Most high-rise building fires start below the seventh floor. The kitchen or cooking area was the leading area of origin in all five occupancies, regardless of height. 

And for those of you interested in the really big high-rise fires, Appendix A of NFPA’s High-Rise Building Fires report has a list of the ten deadliest high-rise building fires in the world.  Most in the list link to previously published NFPA material about these blazes. 

The causes of high-rise building fires have a lot in common with fires in other properties. We know that smoke detection, fire sprinklers, and compartmentation are vital to fire safety.  Today’s high-rise buildings are more likely to have this protection than are other properties.  The statistics remind us how important this protection is.

Home structure fire causes.JPG

It may be hard to believe, but NFPA's latest report on Home Structure Fires shows that in 2010-2014, five general fire causes accounted for 84% of reported home fires, 91% of home fire deaths, and 82% of home fire injuries.

  1. Cooking equipment was the leading cause of home fires and fire injuries, causing 46% of home fires that resulted in 19% of the home fire deaths and 44% of the injuries.
  2. Heating equipment caused 16% of home fires, 19% of the deaths, and 12% of the injuries.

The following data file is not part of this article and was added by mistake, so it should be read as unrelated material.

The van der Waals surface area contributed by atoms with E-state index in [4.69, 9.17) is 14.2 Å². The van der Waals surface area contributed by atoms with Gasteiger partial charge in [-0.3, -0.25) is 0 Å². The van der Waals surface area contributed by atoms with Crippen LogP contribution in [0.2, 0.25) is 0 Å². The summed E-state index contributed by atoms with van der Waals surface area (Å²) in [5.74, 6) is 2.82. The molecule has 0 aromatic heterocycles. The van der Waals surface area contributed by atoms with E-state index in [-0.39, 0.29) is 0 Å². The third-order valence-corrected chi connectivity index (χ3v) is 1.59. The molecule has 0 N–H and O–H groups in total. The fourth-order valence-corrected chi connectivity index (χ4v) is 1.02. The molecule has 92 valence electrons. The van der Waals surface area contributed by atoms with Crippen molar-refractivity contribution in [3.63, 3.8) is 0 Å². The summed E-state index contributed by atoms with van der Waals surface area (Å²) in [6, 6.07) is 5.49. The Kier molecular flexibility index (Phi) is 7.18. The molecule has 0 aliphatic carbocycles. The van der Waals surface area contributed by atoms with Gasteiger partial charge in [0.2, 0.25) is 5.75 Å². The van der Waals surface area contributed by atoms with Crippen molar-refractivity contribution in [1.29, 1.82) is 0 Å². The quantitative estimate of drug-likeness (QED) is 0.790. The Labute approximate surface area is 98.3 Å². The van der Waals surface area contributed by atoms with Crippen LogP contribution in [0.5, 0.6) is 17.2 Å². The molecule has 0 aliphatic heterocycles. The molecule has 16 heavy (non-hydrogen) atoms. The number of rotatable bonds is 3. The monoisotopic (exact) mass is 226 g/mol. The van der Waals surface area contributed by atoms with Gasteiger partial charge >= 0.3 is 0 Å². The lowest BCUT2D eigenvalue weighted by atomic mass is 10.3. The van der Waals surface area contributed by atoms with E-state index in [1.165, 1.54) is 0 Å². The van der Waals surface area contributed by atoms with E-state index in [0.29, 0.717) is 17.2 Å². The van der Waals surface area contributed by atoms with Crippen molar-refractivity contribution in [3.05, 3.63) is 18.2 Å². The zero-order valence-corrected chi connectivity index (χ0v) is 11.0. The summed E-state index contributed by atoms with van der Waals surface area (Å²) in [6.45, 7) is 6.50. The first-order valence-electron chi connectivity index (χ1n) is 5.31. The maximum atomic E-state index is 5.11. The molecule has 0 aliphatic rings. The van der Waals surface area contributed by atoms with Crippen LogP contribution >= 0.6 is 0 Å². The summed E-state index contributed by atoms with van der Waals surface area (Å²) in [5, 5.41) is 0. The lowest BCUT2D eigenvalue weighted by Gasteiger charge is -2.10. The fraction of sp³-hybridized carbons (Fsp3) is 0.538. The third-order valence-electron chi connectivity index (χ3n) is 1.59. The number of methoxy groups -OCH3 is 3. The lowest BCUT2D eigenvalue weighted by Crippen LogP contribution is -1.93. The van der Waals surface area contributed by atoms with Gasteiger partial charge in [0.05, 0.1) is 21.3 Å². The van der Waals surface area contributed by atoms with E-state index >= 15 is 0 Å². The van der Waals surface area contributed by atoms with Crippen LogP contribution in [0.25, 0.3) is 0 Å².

3. Electrical distribution or lighting equipment caused 8% of the fires, 16% of the deaths, and 9% of the injuries.
  4. Eight percent of home structure fires were intentionally set.  These fires caused 14% of the deaths and 7% of the injuries.
  5. While only 5% of home fires were started by smoking materials, these fires caused 22% of the deaths and 10% of the injuries.


Download the 2016 Home Structure Fires report.


We know what causes fires.  We know how to prevent them.  We have made progress. Reported home fires and home fire deaths have been cut in half since 1980.  Even so, home fires still kill roughly 2,500 people per year. That's an average of seven people dying in home fires every day!


According to NFPA's recent report, Fire Loss in the United States during 2015, the death rate per 1,000 reported home fires was 7.1 in 1980; in 2015, it was 7.0, only 1% lower.  This suggests that most of our progress has come from preventing fires completely or from the early warning from smoke alarms.  While almost all homes have at least one smoke alarm,  roughly three out of five home fire deaths in 2010-2014 resulted from fires in homes in which either no smoke alarm was present (39%) or at least one alarm was present but none operated (19%). Ensuring that every home has working smoke alarms is critical. NFPA's page on smoke alarms has educational materials for local use.